– jmort253
    Commented Feb 2, 2014 at 20:43

4 Answers 4


This answer depends a bit on your culture. A matrix structure is not uncommon in the US. With this option, the engineers would report to one leader for their technical issues, perhaps the Architect or the Lead engineer. However, for non-technical issues, the PM would provide the leadership necessary. This matrix structure allows workers to get what they need from those who are best able to provide it while still providing a formality to the structure.

In some countries, for example in France, workers do not normally easily accept the idea of having two bosses. For this reason, the matrix structure is extremely rare in those countries.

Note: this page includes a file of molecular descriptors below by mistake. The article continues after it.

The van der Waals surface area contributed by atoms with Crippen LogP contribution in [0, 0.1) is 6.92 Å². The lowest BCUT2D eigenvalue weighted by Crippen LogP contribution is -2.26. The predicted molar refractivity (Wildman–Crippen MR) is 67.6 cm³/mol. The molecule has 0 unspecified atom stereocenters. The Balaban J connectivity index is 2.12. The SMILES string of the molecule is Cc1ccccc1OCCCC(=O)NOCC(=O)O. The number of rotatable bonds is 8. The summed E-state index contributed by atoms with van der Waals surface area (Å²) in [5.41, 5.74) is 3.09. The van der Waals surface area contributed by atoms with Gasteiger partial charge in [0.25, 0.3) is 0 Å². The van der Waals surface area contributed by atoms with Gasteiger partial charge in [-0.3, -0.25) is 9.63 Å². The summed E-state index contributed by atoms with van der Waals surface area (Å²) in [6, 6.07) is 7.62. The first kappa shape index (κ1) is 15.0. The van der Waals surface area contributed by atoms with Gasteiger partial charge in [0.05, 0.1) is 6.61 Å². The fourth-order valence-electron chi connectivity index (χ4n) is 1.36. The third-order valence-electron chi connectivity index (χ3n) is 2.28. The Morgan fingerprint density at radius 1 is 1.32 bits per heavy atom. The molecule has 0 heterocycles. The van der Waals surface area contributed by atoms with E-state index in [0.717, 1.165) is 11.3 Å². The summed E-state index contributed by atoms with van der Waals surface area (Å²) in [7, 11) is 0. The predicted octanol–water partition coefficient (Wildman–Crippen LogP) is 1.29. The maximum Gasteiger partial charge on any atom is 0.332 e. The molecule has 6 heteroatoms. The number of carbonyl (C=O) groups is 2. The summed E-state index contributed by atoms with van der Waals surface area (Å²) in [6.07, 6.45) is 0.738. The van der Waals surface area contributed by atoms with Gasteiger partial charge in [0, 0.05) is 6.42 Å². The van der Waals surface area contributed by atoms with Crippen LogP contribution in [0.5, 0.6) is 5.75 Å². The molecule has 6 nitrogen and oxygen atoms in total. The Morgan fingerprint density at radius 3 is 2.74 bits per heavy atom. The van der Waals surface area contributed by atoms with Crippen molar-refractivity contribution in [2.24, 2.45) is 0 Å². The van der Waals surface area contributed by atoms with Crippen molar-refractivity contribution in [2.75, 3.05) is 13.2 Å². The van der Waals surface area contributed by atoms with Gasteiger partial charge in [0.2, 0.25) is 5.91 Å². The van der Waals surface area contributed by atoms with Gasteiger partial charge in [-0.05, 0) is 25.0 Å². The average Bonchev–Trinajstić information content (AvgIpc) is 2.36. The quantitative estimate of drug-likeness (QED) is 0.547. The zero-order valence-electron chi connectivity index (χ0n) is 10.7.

If you are using a matrix structure, you would not have one full time leader but rather two part-time leaders. The leaders being 'part time leaders' can also help with morale since those people will also be doing 'real work' along with the engineers.


TL:DR In your senario use a Lead Engineer who is knowledgeable about PM techniques as well as technical stuff.

Detailed Response There are many shades and variations, of course, and there is no real right answer to this. But I believe you are mistaken in some of your basic tenets. If you are talking about Project Leadership, where the project is software delivery, then only two of your roles should be considered for that leadership; Project Manager and Lead Engineer.

An Architect is not a leader of a software delivery team, they are a member of it with deliverables of their own (the architectural vision and design etc.)

A Product Owner (unless you are talking Agile here, in which case I am not sure of my position) is not a leader of a software delivery team, they feed requirements into the team on behalf of the user base and facilitate testing the output on behalf of the user base.